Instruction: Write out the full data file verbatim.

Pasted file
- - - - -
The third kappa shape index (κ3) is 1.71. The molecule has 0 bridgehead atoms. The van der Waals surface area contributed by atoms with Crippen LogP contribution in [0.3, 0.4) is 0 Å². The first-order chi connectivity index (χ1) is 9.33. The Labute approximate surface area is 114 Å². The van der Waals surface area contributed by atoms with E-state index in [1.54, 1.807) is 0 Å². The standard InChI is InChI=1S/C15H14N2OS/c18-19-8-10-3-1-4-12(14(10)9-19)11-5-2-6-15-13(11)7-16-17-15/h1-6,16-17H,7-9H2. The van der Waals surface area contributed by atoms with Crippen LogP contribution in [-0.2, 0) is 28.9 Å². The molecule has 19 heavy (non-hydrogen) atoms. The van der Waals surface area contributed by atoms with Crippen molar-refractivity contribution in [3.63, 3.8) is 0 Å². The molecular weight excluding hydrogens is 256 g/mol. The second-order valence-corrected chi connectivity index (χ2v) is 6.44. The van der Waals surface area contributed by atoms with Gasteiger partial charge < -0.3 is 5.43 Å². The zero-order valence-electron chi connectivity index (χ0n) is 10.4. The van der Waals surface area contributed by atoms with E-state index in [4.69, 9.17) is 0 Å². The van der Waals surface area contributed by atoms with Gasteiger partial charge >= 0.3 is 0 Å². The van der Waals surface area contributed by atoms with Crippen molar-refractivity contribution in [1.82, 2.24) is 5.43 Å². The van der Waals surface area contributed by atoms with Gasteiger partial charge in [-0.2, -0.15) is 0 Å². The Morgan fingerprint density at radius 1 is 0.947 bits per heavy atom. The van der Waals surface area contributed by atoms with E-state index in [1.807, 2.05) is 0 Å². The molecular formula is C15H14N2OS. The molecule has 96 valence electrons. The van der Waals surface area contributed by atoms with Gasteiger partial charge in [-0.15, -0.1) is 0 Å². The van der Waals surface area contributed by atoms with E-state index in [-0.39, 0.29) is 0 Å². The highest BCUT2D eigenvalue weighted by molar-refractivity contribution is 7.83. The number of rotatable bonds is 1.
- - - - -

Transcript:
The third kappa shape index (κ3) is 1.71. The molecule has 0 bridgehead atoms. The van der Waals surface area contributed by atoms with Crippen LogP contribution in [0.3, 0.4) is 0 Å². The first-order chi connectivity index (χ1) is 9.33. The Labute approximate surface area is 114 Å². The van der Waals surface area contributed by atoms with E-state index in [1.54, 1.807) is 0 Å². The standard InChI is InChI=1S/C15H14N2OS/c18-19-8-10-3-1-4-12(14(10)9-19)11-5-2-6-15-13(11)7-16-17-15/h1-6,16-17H,7-9H2. The van der Waals surface area contributed by atoms with Crippen LogP contribution in [-0.2, 0) is 28.9 Å². The molecule has 19 heavy (non-hydrogen) atoms. The van der Waals surface area contributed by atoms with Crippen molar-refractivity contribution in [3.63, 3.8) is 0 Å². The molecular weight excluding hydrogens is 256 g/mol. The second-order valence-corrected chi connectivity index (χ2v) is 6.44. The van der Waals surface area contributed by atoms with Gasteiger partial charge < -0.3 is 5.43 Å². The zero-order valence-electron chi connectivity index (χ0n) is 10.4. The van der Waals surface area contributed by atoms with E-state index in [4.69, 9.17) is 0 Å². The van der Waals surface area contributed by atoms with Gasteiger partial charge >= 0.3 is 0 Å². The van der Waals surface area contributed by atoms with Crippen molar-refractivity contribution in [1.82, 2.24) is 5.43 Å². The van der Waals surface area contributed by atoms with Gasteiger partial charge in [-0.2, -0.15) is 0 Å². The Morgan fingerprint density at radius 1 is 0.947 bits per heavy atom. The van der Waals surface area contributed by atoms with E-state index in [1.807, 2.05) is 0 Å². The molecular formula is C15H14N2OS. The molecule has 96 valence electrons. The van der Waals surface area contributed by atoms with Gasteiger partial charge in [-0.15, -0.1) is 0 Å². The van der Waals surface area contributed by atoms with E-state index in [-0.39, 0.29) is 0 Å². The highest BCUT2D eigenvalue weighted by molar-refractivity contribution is 7.83. The number of rotatable bonds is 1.